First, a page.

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Post Options Post Options   Thanks (0) Thanks(0)   Quote HistoricFoodie Quote  Post ReplyReply Direct Link To This Post Posted: 25 February 2013 at 13:45
That's a problem with many pickles put by with a boiling water bath, Ron. Using the so-called "long method," that is to say, lactic acid fermentation, you get crisp ones.
 
Alum is harder and harder to find, anymore. However, Ball markets a product called "pickle crisp" that does the same thing. There is some chemical difference between the two, bu I forget, offhand, what it is.
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Post Options Post Options   Thanks (0) Thanks(0)   Quote Rod Franklin Quote  Post ReplyReply Direct Link To This Post Posted: 25 February 2013 at 15:16
Pickle crisp is calcium chloride and pickling lime is calcium hydroxide. Calcium hydroxide is what many would know as slaked lime. It can be found in any garden supply.

Calcium hydroxide will raise pH and must be rinsed away well to bring things back in order. Calcium chloride will have minimal impact on pH and can be put right into each individual jar when canning the pickles.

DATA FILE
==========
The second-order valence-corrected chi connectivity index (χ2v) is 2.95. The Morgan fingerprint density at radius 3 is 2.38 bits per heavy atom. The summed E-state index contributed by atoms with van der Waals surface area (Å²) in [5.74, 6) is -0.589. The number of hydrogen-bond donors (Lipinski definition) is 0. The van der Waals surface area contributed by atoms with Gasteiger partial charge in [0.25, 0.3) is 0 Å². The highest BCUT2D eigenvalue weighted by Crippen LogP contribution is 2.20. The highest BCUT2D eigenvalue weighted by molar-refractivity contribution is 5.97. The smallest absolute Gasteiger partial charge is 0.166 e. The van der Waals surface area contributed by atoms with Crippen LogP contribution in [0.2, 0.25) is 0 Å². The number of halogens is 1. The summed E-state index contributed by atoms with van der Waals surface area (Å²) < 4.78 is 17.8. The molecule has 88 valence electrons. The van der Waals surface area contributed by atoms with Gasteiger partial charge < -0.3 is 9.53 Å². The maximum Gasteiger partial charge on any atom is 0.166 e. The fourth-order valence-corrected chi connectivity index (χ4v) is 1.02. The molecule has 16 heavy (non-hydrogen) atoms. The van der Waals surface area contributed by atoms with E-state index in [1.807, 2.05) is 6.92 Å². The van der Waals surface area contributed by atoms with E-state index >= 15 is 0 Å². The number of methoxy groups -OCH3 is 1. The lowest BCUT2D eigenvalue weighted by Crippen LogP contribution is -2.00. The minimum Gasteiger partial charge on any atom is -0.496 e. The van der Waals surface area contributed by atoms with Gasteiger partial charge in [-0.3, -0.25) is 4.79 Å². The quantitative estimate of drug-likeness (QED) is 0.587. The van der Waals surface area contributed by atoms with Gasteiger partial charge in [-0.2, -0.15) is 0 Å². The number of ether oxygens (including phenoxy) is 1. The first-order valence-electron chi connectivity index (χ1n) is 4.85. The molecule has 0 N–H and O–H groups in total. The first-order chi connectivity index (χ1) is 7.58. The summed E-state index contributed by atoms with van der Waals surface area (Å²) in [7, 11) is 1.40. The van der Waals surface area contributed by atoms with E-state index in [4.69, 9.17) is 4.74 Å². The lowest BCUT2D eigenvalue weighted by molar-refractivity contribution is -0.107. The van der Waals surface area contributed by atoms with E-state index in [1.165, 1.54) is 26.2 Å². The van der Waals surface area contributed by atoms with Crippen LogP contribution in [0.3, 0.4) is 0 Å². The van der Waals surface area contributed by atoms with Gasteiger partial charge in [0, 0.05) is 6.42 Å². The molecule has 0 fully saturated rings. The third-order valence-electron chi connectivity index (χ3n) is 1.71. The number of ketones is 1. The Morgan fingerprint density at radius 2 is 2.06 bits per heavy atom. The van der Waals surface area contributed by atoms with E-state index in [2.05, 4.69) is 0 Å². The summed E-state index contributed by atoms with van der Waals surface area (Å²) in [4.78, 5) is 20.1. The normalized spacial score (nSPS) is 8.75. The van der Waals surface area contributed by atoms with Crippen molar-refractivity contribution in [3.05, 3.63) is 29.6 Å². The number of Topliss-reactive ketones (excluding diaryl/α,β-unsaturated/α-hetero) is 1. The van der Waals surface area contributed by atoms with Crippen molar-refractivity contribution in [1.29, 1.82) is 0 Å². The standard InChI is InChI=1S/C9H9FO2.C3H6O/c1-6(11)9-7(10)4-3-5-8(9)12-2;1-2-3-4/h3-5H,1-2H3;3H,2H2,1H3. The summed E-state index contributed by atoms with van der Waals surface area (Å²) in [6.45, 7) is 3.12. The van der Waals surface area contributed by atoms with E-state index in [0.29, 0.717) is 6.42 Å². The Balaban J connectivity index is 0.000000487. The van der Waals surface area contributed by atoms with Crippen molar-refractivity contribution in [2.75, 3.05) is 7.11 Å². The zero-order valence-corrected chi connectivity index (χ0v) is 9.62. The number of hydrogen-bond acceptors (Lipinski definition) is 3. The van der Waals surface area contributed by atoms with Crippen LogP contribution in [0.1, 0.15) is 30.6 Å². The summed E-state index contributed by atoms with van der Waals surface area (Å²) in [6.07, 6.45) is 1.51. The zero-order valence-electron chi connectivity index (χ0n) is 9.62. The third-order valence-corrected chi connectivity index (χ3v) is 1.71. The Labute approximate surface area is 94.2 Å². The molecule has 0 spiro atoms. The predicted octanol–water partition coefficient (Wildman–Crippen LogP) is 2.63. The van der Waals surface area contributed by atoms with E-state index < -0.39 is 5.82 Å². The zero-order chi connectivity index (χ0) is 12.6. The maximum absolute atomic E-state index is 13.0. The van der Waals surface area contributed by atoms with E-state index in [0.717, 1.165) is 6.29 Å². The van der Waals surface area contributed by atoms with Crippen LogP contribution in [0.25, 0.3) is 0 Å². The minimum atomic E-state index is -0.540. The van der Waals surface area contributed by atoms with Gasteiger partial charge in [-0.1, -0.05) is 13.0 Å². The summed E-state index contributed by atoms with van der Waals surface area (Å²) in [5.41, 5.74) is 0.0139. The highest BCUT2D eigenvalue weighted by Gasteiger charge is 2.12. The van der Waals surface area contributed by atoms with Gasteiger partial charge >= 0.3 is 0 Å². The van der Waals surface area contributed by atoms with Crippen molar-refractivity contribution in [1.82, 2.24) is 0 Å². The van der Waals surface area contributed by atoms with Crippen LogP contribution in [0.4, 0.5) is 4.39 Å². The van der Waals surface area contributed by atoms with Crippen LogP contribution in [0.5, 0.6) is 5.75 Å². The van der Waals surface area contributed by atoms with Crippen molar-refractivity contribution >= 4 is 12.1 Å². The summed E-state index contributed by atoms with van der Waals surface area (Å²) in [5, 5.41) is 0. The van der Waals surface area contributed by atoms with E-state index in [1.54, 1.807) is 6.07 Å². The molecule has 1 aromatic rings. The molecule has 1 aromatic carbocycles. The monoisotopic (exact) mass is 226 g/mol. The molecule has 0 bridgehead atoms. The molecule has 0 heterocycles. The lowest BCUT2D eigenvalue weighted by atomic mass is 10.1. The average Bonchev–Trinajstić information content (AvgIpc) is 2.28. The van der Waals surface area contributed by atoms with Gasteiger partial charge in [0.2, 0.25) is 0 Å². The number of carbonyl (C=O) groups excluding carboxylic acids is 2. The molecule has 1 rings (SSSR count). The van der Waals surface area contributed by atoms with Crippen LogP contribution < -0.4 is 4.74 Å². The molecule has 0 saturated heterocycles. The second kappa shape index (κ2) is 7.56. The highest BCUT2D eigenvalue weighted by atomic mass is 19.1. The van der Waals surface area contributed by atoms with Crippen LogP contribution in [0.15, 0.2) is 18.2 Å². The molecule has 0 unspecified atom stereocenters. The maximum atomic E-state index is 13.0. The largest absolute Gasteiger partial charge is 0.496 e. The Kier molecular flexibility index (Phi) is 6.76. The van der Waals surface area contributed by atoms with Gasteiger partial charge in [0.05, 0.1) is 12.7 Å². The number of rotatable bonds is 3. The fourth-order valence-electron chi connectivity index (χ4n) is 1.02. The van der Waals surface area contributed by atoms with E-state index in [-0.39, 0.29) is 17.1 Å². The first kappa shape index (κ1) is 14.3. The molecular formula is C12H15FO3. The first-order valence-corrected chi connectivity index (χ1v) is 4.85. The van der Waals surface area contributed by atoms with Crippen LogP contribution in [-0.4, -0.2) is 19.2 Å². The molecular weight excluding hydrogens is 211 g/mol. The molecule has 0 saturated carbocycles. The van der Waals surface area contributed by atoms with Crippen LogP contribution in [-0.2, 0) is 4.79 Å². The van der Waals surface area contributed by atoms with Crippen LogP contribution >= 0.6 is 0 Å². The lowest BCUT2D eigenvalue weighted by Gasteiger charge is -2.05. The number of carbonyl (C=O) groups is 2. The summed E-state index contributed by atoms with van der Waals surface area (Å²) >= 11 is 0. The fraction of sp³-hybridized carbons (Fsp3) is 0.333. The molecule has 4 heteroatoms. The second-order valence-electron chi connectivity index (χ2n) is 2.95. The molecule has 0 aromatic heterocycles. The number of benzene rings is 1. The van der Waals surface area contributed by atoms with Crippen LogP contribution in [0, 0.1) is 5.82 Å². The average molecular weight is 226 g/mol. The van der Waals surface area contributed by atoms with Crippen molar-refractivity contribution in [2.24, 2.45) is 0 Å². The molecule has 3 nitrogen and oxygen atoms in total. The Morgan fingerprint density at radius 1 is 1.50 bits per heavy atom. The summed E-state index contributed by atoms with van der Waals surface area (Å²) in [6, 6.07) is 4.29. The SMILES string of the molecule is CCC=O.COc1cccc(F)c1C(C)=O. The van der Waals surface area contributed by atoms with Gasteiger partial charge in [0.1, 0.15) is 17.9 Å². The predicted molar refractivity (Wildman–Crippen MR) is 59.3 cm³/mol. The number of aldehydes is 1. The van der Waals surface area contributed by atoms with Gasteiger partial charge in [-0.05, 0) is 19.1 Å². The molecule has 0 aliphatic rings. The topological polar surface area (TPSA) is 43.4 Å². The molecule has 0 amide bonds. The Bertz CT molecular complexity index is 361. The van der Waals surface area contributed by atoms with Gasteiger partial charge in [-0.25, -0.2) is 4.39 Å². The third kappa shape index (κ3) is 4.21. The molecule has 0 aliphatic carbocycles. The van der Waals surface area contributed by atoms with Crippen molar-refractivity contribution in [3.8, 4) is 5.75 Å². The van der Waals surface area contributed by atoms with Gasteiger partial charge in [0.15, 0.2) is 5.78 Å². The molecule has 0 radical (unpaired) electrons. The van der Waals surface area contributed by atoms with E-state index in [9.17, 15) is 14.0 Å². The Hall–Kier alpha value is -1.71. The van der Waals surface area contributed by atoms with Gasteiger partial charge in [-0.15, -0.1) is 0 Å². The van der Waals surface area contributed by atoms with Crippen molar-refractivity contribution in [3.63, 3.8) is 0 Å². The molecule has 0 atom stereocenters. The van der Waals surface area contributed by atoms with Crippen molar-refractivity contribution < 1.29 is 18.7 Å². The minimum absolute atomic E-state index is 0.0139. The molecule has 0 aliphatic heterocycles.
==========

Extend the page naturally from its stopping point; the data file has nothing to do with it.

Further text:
Adding boiling water to raw cucumbers is done to sanitize, but if your equipment is sterile and you are confident the pH level of the pickles/brine is somewhere in the 2.5 to 3.5 range then boiling water isn't necessary.

Fermented pickles are the way to go. Lactic acid and acetic acid have different flavor profiles.


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Post Options Post Options   Thanks (0) Thanks(0)   Quote MarkR Quote  Post ReplyReply Direct Link To This Post Posted: 25 February 2013 at 15:19
Rod, how would you re-equate the recipe to go the lactic acid route? Or is that even a good idea?  
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Post Options Post Options   Thanks (0) Thanks(0)   Quote gonefishin Quote  Post ReplyReply Direct Link To This Post Posted: 25 February 2013 at 16:11
Tas, thanks so much for sharing the recipe...I can't wait to give it a try.  I think I'll take some advice from those here and try to see if I can come up with a crisp pickle...and also make a batch per your recipe also.

   Thanks a ton!
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Post Options Post Options   Thanks (0) Thanks(0)   Quote MarkR Quote  Post ReplyReply Direct Link To This Post Posted: 25 February 2013 at 16:20
Dan, you can use the pickle crisp in Tas's recipe. It will help with crispness. You add it to the jar before processing. 

I don't know if you can use this recipe safely in the slow method. It is set up for a "rolling boil" canning. I know there are differences in the process, I just don't know what to change.